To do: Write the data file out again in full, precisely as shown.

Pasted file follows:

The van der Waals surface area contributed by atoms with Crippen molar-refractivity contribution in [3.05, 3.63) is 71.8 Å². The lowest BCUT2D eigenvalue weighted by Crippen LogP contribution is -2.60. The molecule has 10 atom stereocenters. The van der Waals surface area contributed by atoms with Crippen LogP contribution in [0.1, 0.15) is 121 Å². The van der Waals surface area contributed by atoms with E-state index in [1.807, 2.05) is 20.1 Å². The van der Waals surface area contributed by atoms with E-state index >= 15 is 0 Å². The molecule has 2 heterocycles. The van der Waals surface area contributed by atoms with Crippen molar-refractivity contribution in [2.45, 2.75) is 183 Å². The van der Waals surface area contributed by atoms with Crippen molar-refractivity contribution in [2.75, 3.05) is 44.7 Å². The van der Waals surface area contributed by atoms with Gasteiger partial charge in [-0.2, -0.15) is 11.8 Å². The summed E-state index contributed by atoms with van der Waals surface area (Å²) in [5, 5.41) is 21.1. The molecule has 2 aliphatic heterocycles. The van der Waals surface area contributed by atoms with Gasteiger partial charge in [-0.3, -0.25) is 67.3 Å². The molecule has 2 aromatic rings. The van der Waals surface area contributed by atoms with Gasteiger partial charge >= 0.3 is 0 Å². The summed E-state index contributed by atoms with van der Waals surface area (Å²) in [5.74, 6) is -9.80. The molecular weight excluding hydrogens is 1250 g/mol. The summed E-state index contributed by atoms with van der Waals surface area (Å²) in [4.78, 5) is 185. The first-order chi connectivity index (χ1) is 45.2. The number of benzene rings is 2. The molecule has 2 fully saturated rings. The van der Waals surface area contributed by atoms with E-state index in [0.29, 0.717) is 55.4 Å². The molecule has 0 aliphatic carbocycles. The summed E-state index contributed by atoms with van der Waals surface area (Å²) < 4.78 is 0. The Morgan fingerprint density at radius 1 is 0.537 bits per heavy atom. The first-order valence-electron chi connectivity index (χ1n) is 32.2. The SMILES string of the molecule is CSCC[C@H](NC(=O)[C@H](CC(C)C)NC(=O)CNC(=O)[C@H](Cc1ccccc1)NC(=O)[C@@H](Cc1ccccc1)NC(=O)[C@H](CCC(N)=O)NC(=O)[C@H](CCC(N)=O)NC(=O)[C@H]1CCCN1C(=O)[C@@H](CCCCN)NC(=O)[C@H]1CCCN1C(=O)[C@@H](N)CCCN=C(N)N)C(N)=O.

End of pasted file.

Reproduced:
The van der Waals surface area contributed by atoms with Crippen molar-refractivity contribution in [3.05, 3.63) is 71.8 Å². The lowest BCUT2D eigenvalue weighted by Crippen LogP contribution is -2.60. The molecule has 10 atom stereocenters. The van der Waals surface area contributed by atoms with Crippen LogP contribution in [0.1, 0.15) is 121 Å². The van der Waals surface area contributed by atoms with E-state index in [1.807, 2.05) is 20.1 Å². The van der Waals surface area contributed by atoms with E-state index >= 15 is 0 Å². The molecule has 2 heterocycles. The van der Waals surface area contributed by atoms with Crippen molar-refractivity contribution in [2.45, 2.75) is 183 Å². The van der Waals surface area contributed by atoms with Crippen molar-refractivity contribution in [2.75, 3.05) is 44.7 Å². The van der Waals surface area contributed by atoms with Gasteiger partial charge in [-0.2, -0.15) is 11.8 Å². The summed E-state index contributed by atoms with van der Waals surface area (Å²) in [5, 5.41) is 21.1. The molecule has 2 aliphatic heterocycles. The van der Waals surface area contributed by atoms with Gasteiger partial charge in [-0.3, -0.25) is 67.3 Å². The molecule has 2 aromatic rings. The van der Waals surface area contributed by atoms with Gasteiger partial charge >= 0.3 is 0 Å². The summed E-state index contributed by atoms with van der Waals surface area (Å²) in [5.74, 6) is -9.80. The molecular weight excluding hydrogens is 1250 g/mol. The summed E-state index contributed by atoms with van der Waals surface area (Å²) in [4.78, 5) is 185. The first-order chi connectivity index (χ1) is 45.2. The number of benzene rings is 2. The molecule has 2 fully saturated rings. The van der Waals surface area contributed by atoms with E-state index in [0.29, 0.717) is 55.4 Å². The molecule has 0 aliphatic carbocycles. The summed E-state index contributed by atoms with van der Waals surface area (Å²) < 4.78 is 0. The Morgan fingerprint density at radius 1 is 0.537 bits per heavy atom. The first-order valence-electron chi connectivity index (χ1n) is 32.2. The SMILES string of the molecule is CSCC[C@H](NC(=O)[C@H](CC(C)C)NC(=O)CNC(=O)[C@H](Cc1ccccc1)NC(=O)[C@@H](Cc1ccccc1)NC(=O)[C@H](CCC(N)=O)NC(=O)[C@H](CCC(N)=O)NC(=O)[C@H]1CCCN1C(=O)[C@@H](CCCCN)NC(=O)[C@H]1CCCN1C(=O)[C@@H](N)CCCN=C(N)N)C(N)=O.